BPW shows off upgraded trailer suspension and braking products

Colin Barnett
April 29, 2019

BPW (3D40) has brought updated versions of its trailer suspension and braking products to the CV Show.

Its latest axle is the ECO Air, which features the same modular construction as its predecessor, the ECO Air Compact HD, which dates back to 2012. The new version reduces maintenance costs by allowing replacement of individual elements as required, rather than the whole assembly.

A new feature is a laser-cut process which gives a three-dimensional surface, allowing the suspension members to be fitted to a round axle beam for the first time, giving a more positive location with a lower clamping force. The axle can fitted with disc or drum brakes, and is suitable for on-road and limited off-road operation.

BPW’s latest disc brake is the ECO Disc TS2, an evolution of the original Eco Disc, which retains the same robustness with reduced weight, thanks to a reduced number of components. In most applications, the disc can be replaced without removing the calliper. The combined weight saving of these two new components is 27kg on a tri-axle trailer.

Meanwhile, BPW is expanding the range of products and services offered by its group member companies. Its Hestal subsidiary, which specialises in trailer body equipment, is launching its CargoMaster system (pictured), developed to appeal to pallet network and automotive component delivery operators. It ensures that traditional ratchet straps are accessible and handled in a safe manner. A second BPW company, idem telematics, is showing a temperature tracking and monitoring system suitable for the pharmaceutical sector.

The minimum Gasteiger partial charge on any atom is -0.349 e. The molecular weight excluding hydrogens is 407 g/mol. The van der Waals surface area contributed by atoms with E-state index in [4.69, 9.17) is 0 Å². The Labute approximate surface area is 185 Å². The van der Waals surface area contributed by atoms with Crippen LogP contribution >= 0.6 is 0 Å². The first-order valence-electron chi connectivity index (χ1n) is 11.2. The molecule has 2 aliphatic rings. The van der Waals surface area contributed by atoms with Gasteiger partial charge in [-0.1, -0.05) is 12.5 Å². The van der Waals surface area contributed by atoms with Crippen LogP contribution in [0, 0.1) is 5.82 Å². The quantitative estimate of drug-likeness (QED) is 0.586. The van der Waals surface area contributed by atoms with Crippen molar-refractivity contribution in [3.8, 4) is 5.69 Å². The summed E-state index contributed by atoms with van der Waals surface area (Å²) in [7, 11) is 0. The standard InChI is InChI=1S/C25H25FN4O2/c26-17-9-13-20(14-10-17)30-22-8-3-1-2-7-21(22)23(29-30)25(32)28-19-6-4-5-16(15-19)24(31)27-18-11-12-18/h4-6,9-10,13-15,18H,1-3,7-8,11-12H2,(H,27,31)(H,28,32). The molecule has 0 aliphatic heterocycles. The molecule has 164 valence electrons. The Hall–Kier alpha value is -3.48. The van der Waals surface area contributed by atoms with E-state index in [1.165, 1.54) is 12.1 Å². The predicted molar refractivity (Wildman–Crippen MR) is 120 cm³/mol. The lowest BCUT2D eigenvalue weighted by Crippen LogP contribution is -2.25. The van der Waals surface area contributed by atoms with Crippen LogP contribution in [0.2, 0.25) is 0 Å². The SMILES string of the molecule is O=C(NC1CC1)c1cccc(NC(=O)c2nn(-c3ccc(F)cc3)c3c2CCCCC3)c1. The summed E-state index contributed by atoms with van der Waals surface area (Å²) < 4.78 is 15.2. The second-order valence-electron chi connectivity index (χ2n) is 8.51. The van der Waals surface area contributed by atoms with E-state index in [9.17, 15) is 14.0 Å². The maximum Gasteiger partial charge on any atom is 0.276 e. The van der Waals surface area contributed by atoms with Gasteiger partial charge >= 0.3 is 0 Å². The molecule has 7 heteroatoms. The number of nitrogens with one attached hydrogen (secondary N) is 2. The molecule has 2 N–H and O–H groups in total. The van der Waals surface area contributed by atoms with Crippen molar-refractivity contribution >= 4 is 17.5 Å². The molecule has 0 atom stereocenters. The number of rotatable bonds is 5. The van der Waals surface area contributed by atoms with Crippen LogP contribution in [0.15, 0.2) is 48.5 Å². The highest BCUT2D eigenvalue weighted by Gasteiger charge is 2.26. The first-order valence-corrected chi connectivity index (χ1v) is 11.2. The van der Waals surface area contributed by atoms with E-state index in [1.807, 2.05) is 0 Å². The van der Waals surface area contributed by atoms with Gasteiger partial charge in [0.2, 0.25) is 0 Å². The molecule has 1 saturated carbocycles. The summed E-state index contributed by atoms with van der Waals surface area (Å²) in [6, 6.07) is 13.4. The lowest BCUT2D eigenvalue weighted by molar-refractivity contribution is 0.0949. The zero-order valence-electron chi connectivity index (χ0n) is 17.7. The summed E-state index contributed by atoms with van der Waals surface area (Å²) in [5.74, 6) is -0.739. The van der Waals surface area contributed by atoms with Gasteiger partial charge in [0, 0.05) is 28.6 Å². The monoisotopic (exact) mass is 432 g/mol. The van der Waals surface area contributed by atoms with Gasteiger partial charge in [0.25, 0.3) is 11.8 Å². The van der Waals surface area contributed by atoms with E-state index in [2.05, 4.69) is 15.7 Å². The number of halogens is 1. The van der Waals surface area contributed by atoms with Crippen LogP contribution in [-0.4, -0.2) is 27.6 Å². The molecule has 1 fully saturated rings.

About the Author


Colin Barnett

Colin Barnett has been involved in the road transport industry since becoming an apprentice truck mechanic in the early seventies. The end of 2022 will see him complete 25 years with Commercial Motor, with a secondment as editor of sister title Truck & Driver along the way. Today, as technical editor, he is witnessing at first hand the greatest changes in heavy goods vehicles since they replaced horses.

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